The Group of 20 summit in Seoul last month allowed South Korea to prove to the world its status as a developed and advanced nation.

After the 1988 Olympics and the 2002 Fifa World Cup, the G20 meeting represented the next stage in the rapid progress of this country.

After the sharp shock of 2008, Korea has rebounded with impressive growth. The shipyard order books are full, there are not enough carriers to ship new cars out of the country and the G20 has acted as one giant showcase for the latest in Korean gadgetry.

The bombardment of an island off the coast has reminded the world of the ongoing dispute between South Korea and its northern neighbour.

While the barrage is not to be taken lightly, the reality is that it is unlikely to affect South Korea's economy. Yes markets have blipped, but they will recover and South Korea will steam on to an expected 6.5 per cent annual growth for 2010.

While headlines around the world have used phrases such as "extreme danger" and "regional meltdown", we need to maintain some perspective.

In South Korea, business goes on unabated. The streets of Seoul are as busy and upbeat as ever, and the city continues to modernise and increasingly present itself as a leading edge 21st century metropolis.

This is not the time to turn away from South Korea, it is the time to be here and be in business. Opportunity exists here if New Zealanders make a more considered view of risk than do our competitors, if they make a better effort to better understand what drives Korean customers and businesses, and if they take note of how Koreans view New Zealand.

Research commissioned by New Zealand Trade and Enterprise earlier this year suggests that while Koreans admire our country branding, they are less knowledgeable about our products and even less enthusiastic about our business performance.

There is a sense of goodwill toward New Zealand and Koreans trust us, but there is a view that New Zealand has stagnated in the last decade.

The business people interviewed as part of NZTE's research all felt that New Zealand has to lift its game. Our lifestyle-based priorities contrast with Korea's "palli palli" [quickly quickly] culture, and we are seen to lack the tenacity to survive in this market.

A common complaint is the inability to receive a rapid response from a New Zealand business partner. The reality is that Korean businesses have greater choice and easier business options to choose from.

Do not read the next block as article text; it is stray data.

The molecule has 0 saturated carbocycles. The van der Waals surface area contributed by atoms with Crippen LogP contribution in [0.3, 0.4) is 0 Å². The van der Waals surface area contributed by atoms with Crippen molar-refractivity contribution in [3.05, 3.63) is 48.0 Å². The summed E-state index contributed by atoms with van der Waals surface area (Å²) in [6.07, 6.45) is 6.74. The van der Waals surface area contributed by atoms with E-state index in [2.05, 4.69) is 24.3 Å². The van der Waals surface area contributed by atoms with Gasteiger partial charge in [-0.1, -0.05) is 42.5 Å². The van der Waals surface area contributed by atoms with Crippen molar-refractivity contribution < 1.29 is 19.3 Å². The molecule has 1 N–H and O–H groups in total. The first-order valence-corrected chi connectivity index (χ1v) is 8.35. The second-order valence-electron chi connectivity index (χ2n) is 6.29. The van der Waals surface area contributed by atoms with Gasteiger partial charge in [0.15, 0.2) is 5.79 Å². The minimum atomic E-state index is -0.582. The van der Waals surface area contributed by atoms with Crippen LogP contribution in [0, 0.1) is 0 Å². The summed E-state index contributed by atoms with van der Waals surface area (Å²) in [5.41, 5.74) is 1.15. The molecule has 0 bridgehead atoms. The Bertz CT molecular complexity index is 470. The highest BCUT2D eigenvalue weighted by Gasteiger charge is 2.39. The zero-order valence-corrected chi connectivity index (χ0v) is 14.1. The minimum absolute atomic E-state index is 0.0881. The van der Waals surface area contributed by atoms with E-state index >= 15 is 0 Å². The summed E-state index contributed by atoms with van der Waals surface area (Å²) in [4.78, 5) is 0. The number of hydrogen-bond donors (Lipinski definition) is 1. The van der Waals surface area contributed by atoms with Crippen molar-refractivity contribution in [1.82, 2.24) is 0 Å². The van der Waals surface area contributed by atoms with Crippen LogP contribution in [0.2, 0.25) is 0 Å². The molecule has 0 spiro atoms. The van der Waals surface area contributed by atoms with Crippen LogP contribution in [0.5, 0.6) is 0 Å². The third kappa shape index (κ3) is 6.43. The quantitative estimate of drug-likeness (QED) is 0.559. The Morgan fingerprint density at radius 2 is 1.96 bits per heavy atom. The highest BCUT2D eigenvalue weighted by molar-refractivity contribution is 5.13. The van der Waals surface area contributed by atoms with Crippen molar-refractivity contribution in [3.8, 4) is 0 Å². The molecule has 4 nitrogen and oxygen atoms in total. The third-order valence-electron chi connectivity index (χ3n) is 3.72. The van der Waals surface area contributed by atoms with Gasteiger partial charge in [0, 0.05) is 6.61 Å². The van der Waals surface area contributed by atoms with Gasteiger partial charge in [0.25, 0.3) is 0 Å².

These perceptions are supported by trade statistics. While Korea's economy has bounded along at four to 5 per cent growth, New Zealand's exports to Korea have flatlined. Of the top 50 countries exporting to Korea, only Ireland and Hong Kong have fared worse than us since 2002.

Our major competitors have done strikingly better. Australia's exports to Korea have doubled; Chile's have quadrupled.

Chile has had a free trade agreement with Korea since 2004 and has benefited from a progressive lowering of tariff barriers and an implicit endorsement from the Korean Government as a worthy business partner.

This has encouraged Korean consumers to try Chilean products, and one consequence has been an explosion of Chilean wine to the point where it now outsells French wine, in volume at least.

Chile has probably benefited from a first-mover advantage and while subsequent FTAs will have a halo effect, the benefit is likely to be less.

A Korea-New Zealand FTA, currently in negotiation, will be an important foundation for our future competitiveness in the market.

But we need to remember though that an FTA on its own will not secure market share or consumer minds. Just as importantly as before, businesses will need to put in the hard yards to overcome the perception issues we face.

New Zealand businesses already here are adopting different approaches to the Korean market, and those that are successful have all adapted to the market in one way or another.

They have made the effort to listen to what their Korean customers want, have people who can understand and mediate Korean business relationships; and proactively manage their brand.

They have also made the effort to better understand and appreciate some of the underlying features of the Korean business environment and culture.

There are many positive aspects to South Korea's relationship with New Zealand. Older Koreans remember that we spilled blood to defend their country, while a new generation is becoming entranced by travel and education opportunities in New Zealand. This bodes well for New Zealand.

New Zealand businesses need to step up to the mark and realise that Korea is now on the world stage, and open for business. We may never make the G20, but neither will Chile.

* Graeme Solloway is New Zealand Trade and Enterprise's Trade Commissioner for South Korea, based in Seoul.